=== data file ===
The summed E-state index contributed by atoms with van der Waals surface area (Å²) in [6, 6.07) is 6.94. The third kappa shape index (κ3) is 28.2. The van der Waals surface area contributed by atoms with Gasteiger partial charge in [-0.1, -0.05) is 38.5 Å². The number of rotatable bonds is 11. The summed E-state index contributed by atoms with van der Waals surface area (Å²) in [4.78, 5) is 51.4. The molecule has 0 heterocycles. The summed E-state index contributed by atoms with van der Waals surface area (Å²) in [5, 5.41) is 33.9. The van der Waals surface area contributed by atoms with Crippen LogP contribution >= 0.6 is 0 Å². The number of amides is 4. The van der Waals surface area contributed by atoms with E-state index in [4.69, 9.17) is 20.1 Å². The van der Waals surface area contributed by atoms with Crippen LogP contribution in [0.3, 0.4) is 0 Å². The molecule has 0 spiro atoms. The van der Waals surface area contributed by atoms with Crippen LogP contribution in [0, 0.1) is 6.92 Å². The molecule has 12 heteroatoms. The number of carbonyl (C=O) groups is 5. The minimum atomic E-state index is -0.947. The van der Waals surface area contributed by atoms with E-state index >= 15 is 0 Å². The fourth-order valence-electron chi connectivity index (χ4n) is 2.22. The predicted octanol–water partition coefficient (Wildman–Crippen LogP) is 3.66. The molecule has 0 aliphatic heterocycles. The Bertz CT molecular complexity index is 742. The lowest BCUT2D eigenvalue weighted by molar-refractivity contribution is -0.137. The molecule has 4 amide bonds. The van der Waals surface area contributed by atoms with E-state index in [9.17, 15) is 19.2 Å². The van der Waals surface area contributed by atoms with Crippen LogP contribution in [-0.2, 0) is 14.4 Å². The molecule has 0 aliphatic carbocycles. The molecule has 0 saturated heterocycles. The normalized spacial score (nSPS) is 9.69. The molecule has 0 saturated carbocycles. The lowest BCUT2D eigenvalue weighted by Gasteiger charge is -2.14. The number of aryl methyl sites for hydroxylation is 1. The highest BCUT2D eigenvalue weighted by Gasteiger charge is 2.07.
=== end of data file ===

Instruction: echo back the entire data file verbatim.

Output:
The summed E-state index contributed by atoms with van der Waals surface area (Å²) in [6, 6.07) is 6.94. The third kappa shape index (κ3) is 28.2. The van der Waals surface area contributed by atoms with Gasteiger partial charge in [-0.1, -0.05) is 38.5 Å². The number of rotatable bonds is 11. The summed E-state index contributed by atoms with van der Waals surface area (Å²) in [4.78, 5) is 51.4. The molecule has 0 heterocycles. The summed E-state index contributed by atoms with van der Waals surface area (Å²) in [5, 5.41) is 33.9. The van der Waals surface area contributed by atoms with Crippen LogP contribution >= 0.6 is 0 Å². The number of amides is 4. The van der Waals surface area contributed by atoms with E-state index in [4.69, 9.17) is 20.1 Å². The van der Waals surface area contributed by atoms with Crippen LogP contribution in [0.3, 0.4) is 0 Å². The molecule has 0 spiro atoms. The van der Waals surface area contributed by atoms with Crippen LogP contribution in [0, 0.1) is 6.92 Å². The molecule has 12 heteroatoms. The number of carbonyl (C=O) groups is 5. The minimum atomic E-state index is -0.947. The van der Waals surface area contributed by atoms with E-state index >= 15 is 0 Å². The fourth-order valence-electron chi connectivity index (χ4n) is 2.22. The predicted octanol–water partition coefficient (Wildman–Crippen LogP) is 3.66. The molecule has 0 aliphatic heterocycles. The Bertz CT molecular complexity index is 742. The lowest BCUT2D eigenvalue weighted by molar-refractivity contribution is -0.137. The molecule has 4 amide bonds. The van der Waals surface area contributed by atoms with E-state index in [9.17, 15) is 19.2 Å². The van der Waals surface area contributed by atoms with Crippen LogP contribution in [-0.2, 0) is 14.4 Å². The molecule has 0 aliphatic carbocycles. The molecule has 0 saturated heterocycles. The normalized spacial score (nSPS) is 9.69. The molecule has 0 saturated carbocycles. The lowest BCUT2D eigenvalue weighted by Gasteiger charge is -2.14. The number of aryl methyl sites for hydroxylation is 1. The highest BCUT2D eigenvalue weighted by Gasteiger charge is 2.07.